In my head, this was going to be the easiest part of this project – just dunk my garment in water, and all my problems would dissolve away! I’ve had to clean stains out of modern garments, and I know how pernicious they can be – there are endless websites devoted to sorting out everything from blood to grass stains. So I don’t know why I decided that removing completely unknown stains as well as general soiling from a 160+ year old garment would be a snap! Here I am now, though; older and wiser.
An acquaintance who is an expert in garment conservation advised that the best tactic is to start with the most gentle option first and move up from there. I’m quite experienced in hand-washing clothes — when I had to wear business clothes for my last job I hand-washed everything instead of dry-cleaning, and I hand-wash all my lolita dresses/blouses and other Japanese fashion garments. However, my normal hand-washing bin isn’t large enough for this nightgown, so first I had to clean the heck out of my bathtub.
I want to be clear that I scrub my tub every week, but in order to hand-wash in it I had to clean it without chemicals that might linger and cause problems. I broke out the trusty Bon Ami and went to work. Twenty minutes later the tub was cleaner than it’s been in ages (and my arms were tired), and I was ready to go. I poured a bath of cold water, added a small amount of fragrance-free Unicorn Wash, and gently saturated the nightgown. (My go-to for normal hand-washing is Delicate Wash from The Laundress, but it’s scented and sometimes scent additives can play havoc with antique textiles. So I went with the Unicorn Wash instead!) I left it for 20 minutes, and there was almost no change when I rinsed it out so I repeated the process only with a larger pour of Unicorn Wash.
There were slight improvements this time, but not nearly enough, so I upgraded to the next weapon in my arsenal – The Laundress’s All-Purpose Bleach Alternative. I add this to all my loads of normal laundry, and know that it’s very gentle. I activated it in a container of hot water, then poured the mixture into yet another cold water bath with the nightgown, and let it sit for another 20 minutes. (Why all the cold water, you may ask? There are quite a few categories of stain that will set permanently if exposed to heat. Therefore it’s better to start with cold water when you’re uncertain of the exact nature of the staining.)
At the end of this cycle, there were definite improvements. Overall the color was lighter, stains had faded, and particularly the collar was cleaner which I was very pleased to see. I found four new (or possibly previously-unseen) damages to the fabric – one tear on the hem, one vertical split in one of the lower gathers, one horizontal split on one of the upper pintucks, and some damage to the lace on the collar. I decided to call it a day, let it dry out (flat on towels on my plastic work table, then hung up in the morning to remove the last bit of dampness), and contemplated my next steps.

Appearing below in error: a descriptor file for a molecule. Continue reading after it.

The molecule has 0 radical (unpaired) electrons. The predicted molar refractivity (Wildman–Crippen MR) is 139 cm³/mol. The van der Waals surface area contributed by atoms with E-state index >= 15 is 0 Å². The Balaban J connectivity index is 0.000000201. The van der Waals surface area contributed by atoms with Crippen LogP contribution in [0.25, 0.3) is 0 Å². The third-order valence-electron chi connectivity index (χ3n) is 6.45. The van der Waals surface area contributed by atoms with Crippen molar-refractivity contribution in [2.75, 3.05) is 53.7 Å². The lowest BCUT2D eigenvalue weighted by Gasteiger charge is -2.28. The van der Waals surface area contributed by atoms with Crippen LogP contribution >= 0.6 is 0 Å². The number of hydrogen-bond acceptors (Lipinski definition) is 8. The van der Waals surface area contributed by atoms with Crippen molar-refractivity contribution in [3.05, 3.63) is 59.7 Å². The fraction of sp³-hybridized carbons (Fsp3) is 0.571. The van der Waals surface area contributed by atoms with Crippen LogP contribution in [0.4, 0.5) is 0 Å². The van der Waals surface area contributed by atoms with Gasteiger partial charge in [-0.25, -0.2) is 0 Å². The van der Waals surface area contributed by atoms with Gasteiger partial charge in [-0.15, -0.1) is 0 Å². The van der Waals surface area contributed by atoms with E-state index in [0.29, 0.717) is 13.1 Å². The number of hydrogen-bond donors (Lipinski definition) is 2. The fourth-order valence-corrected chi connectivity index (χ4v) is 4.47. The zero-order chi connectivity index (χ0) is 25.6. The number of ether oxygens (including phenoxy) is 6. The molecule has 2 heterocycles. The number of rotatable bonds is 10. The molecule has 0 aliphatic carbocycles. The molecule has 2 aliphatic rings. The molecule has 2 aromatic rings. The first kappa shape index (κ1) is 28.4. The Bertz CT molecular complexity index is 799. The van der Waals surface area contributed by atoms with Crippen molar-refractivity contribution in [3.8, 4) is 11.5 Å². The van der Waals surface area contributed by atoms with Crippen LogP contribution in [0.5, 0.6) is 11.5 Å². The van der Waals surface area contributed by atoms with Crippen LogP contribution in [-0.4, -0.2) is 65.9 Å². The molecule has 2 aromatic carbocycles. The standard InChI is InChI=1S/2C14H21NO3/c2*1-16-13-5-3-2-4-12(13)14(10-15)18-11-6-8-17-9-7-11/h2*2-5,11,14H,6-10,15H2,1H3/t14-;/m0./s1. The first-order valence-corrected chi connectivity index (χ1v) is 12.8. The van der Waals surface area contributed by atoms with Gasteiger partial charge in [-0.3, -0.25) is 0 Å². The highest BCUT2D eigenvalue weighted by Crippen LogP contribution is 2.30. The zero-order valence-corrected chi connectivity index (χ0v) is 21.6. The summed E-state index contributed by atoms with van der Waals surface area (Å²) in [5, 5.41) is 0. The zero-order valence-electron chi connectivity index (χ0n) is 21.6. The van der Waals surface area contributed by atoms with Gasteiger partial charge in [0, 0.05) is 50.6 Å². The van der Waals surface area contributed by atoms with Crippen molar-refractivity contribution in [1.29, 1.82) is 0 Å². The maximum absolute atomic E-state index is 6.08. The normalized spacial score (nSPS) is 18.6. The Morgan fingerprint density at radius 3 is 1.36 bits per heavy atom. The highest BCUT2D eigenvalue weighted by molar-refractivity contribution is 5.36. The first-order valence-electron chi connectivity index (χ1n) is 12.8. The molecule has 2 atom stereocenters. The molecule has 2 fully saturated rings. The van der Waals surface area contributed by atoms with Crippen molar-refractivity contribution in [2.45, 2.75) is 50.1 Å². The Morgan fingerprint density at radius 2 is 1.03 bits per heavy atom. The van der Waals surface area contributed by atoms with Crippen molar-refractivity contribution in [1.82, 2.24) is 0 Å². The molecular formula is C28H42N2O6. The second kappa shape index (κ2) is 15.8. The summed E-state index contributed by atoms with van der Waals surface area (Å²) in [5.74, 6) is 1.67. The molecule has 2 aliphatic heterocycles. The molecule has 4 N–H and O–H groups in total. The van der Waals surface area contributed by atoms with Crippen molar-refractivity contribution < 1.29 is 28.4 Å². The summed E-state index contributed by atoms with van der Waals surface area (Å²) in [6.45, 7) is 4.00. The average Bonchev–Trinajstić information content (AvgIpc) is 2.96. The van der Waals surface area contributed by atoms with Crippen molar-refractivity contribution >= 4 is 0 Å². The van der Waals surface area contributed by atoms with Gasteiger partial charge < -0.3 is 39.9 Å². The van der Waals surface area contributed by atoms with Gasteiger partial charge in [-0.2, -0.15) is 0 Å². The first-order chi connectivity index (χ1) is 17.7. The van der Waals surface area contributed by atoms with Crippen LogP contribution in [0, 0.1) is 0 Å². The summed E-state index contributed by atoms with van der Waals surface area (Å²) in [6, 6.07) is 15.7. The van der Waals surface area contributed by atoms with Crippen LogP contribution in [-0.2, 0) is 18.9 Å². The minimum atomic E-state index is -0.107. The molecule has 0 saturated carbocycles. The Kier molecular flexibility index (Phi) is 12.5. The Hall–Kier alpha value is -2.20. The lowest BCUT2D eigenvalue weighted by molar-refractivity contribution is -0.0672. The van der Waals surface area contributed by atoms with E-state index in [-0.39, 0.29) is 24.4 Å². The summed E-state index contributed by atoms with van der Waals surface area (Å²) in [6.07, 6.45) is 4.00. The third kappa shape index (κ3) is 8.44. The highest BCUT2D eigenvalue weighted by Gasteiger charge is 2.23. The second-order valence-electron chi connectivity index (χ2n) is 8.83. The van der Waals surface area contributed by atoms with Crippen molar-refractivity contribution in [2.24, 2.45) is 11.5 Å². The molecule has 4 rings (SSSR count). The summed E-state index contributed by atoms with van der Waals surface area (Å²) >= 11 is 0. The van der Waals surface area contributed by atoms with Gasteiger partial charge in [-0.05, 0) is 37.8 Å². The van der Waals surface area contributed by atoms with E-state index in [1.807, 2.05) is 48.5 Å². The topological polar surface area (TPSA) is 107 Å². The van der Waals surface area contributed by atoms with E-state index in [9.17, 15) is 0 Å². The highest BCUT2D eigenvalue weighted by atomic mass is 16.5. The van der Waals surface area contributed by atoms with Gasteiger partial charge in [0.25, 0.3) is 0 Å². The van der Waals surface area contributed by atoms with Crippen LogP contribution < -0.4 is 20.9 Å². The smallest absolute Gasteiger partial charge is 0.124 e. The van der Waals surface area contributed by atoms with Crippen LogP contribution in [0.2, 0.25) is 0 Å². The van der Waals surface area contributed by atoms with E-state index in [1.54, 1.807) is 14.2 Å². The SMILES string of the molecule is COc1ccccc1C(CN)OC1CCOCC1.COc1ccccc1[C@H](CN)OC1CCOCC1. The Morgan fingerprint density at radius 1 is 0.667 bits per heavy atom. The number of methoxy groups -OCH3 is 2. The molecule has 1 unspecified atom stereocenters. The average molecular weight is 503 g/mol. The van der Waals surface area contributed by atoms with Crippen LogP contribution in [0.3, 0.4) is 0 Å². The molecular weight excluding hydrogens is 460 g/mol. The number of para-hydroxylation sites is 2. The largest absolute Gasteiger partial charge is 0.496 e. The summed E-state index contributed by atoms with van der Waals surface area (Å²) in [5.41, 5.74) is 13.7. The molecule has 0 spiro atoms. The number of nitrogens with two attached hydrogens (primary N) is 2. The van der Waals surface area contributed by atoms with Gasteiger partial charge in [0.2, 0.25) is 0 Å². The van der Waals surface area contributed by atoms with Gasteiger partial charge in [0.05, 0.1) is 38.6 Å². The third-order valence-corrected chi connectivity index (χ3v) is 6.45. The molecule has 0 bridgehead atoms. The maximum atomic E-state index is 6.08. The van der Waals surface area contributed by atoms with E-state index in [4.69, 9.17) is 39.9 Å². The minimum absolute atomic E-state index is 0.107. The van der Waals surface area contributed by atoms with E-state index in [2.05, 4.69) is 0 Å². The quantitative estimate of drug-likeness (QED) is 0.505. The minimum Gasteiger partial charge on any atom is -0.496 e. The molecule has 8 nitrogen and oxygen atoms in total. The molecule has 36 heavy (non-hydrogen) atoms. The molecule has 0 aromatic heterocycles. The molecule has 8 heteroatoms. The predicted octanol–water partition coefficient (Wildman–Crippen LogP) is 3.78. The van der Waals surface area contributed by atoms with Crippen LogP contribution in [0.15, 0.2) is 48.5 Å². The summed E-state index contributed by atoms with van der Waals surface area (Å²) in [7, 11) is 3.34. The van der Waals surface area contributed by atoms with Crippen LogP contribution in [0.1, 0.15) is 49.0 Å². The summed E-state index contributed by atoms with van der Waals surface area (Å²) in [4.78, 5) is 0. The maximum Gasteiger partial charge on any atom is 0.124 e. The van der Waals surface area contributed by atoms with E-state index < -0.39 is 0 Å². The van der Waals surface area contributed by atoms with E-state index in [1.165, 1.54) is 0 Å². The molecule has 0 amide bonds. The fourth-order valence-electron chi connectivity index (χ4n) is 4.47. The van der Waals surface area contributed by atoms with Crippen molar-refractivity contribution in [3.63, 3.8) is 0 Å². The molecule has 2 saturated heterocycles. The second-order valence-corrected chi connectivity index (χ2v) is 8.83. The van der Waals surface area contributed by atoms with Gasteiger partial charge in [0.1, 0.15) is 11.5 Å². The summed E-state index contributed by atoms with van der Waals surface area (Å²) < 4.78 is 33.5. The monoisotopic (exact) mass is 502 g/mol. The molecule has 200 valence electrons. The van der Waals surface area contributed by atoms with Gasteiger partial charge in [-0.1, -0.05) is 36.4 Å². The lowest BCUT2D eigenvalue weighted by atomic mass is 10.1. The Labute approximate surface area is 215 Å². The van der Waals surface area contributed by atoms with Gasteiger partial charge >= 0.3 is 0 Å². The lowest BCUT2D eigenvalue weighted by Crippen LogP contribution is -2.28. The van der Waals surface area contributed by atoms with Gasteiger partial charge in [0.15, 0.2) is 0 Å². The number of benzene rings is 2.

Some research turned up that my problem is not unique – naturally, many collectors and sellers of vintage and antique clothes face the issue of unwanted stains. After weighing my options and reading some reviews, I decided to try the highly-rated Vintage Textile Soak for another round of cleaning. It’s specifically formulated for vintage and antique textiles suffering from the precise issues my nightgown is: overall yellowing due to age, and brown spots due to the manner of its storage.
I want to take a moment to mention that to even reference the way in which this garment was previously stored is loaded, and I absolutely am not placing any judgement on anyone who owned this garment before me for its condition other than to be incredibly grateful for the fabulous shape it’s in considering its age. It’s almost impossible for an antique garment to not incur some damage/staining, especially past the century mark! Additionally, until I acquired it, I had no idea myself about proper storage procedures for antique clothing and would have certainly not stored it “properly.” I have a lot of clothes in plastic bins is what I’m saying! 🙂 Abby Cox, whom I adore, even says “Storing antique clothing at home will never surpass quality museum care.” My home has a heat pump and furnace, and great air quality and humidity/temperature control, but it’s still not anywhere near the climate control that a museum could offer. The best I can do is restore what I can, and store as best I can, and enjoy the incredible opportunity I’ve been given to do so!
That said, I mended the small rips that I’d discovered during the first round of cleaning, and ordered a package of Vintage Textile Soak. So join me next time as I try one more round of cleaning and see what comes of it!
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